Estimated rendering time is a feature introduced in MapTiler Engine 11.2.
In this article, you’ll learn more about the meaning of this and other estimated parameters.
Due to technical aspects, the displayed values are just a rough estimate of the expected output parameters. In most cases, they will overshoot the real values, but it is important to note that they are supposed to give you a general idea of the rendering settings' impact on the output.
Output settings page
One of the steps you need to take during the rendering process is setting the parameters of the output tiles. The page looks like this:
It is divided into 3 sections:
Output tile format - lets you set the file format in which the generated tiles will be stored as well as the image compression parameters. Also, there is a switch that lets you choose if the output should include transparency data.
Zoom levels - here you can set the minimum and maximum zoom levels of the rendered map. Also, using the checkbox on the right-hand side of the window, you can set the tiles to be generated in the HiDPI / Retina format.
Estimates - this section contains the pre-rendering estimates based on the chosen rendering parameters.
Estimated rendering time and output size
These parameters are influenced by several factors:
Format of the output tiles - different file formats implement different algorithms and store the data differently, resulting in the output file size being different. Moreover, due to implementation differences, some are faster than others which impacts the rendering speed.
Max zoom - the maximum zoom level impacts the number of tiles being generated. The higher is the zoom level, the more tiles the output file will contain thus its size will increase and it will take more time to finish the rendering process.
HiDPI / Retina tiles - choosing this option increases the tile size from 256x256 to 512x512, increasing the output size approximately 4 times. If you don’t set the zoom levels explicitly, after choosing HiDPI / Retina tiles, MapTiler Engine will modify them so that the output size stays more or less the same.
Estimated output data resolution at max zoom
The smallest element of the output map is the pixel of a tile at the maximal zoom level which accounts for a certain piece of the area represented by the generated map. Resolution at max zoom tells you how many meters in the real world the said pixel represents (in both X and Y axes). In a way, you can compare it to a classic map scale. This parameter is influenced by two main factors:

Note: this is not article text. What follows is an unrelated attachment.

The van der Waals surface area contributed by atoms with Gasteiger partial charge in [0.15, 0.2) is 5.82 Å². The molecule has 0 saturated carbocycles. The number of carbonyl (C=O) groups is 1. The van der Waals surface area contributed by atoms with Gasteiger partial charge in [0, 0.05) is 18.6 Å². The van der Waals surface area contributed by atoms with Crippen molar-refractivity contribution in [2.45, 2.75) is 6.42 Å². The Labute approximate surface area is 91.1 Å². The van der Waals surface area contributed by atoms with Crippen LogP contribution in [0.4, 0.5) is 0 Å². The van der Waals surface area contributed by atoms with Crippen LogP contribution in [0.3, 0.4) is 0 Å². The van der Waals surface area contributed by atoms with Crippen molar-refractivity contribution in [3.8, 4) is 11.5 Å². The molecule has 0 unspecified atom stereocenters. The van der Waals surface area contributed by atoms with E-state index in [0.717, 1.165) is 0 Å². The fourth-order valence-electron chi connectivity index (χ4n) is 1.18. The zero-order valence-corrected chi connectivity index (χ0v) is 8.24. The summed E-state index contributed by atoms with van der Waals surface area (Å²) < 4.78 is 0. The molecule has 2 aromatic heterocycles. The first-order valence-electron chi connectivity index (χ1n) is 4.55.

Max zoom - the bigger is the zoom level, the more tiles the input image will be cut into. The tiles have a fixed size, and with increasing zoom levels they account for a smaller area of the output map, so effectively a pixel of a tile at maximal zoom level will represent a smaller area in the real world. The resolution will increase (the displayed value will be smaller).
HiDPI / Retina tiles - as HiDPI / Retina tiles are twice as big in both dimensions than the standard ones, choosing this option while leaving the max zoom level unchanged will increase the resolution by a factor of 2 (the displayed value will be halved).
Resolution at the latitude of your data
The Mercator projection is probably the most commonly used projection in modern online maps. It has several advantages, but one of its downsides is that the distance represented in this projection varies with latitude. With the increase in latitude, the same distance on a map accounts for a smaller distance in the real world. Hence the areas closer to the poles are disproportionally big. Due to this fact, the value of the resolution explained in the previous paragraph, is correct basically only at the Equator. This article explains the problem pretty well.
The resolution estimate displayed in MapTiler Engine includes also a value that accounts for the effect of the Mercator projection and shows you the real resolution your output map will have at the maximal zoom level.
In this article, we have presented the pre-rendering estimates feature. You should now have a better idea, of what the estimated parameters mean and how the output settings impact the rendering process as well as the generated map package.
Tiles à la Google Maps - Coordinates, Tile Bounds, and Projection
Understanding scale and resolution
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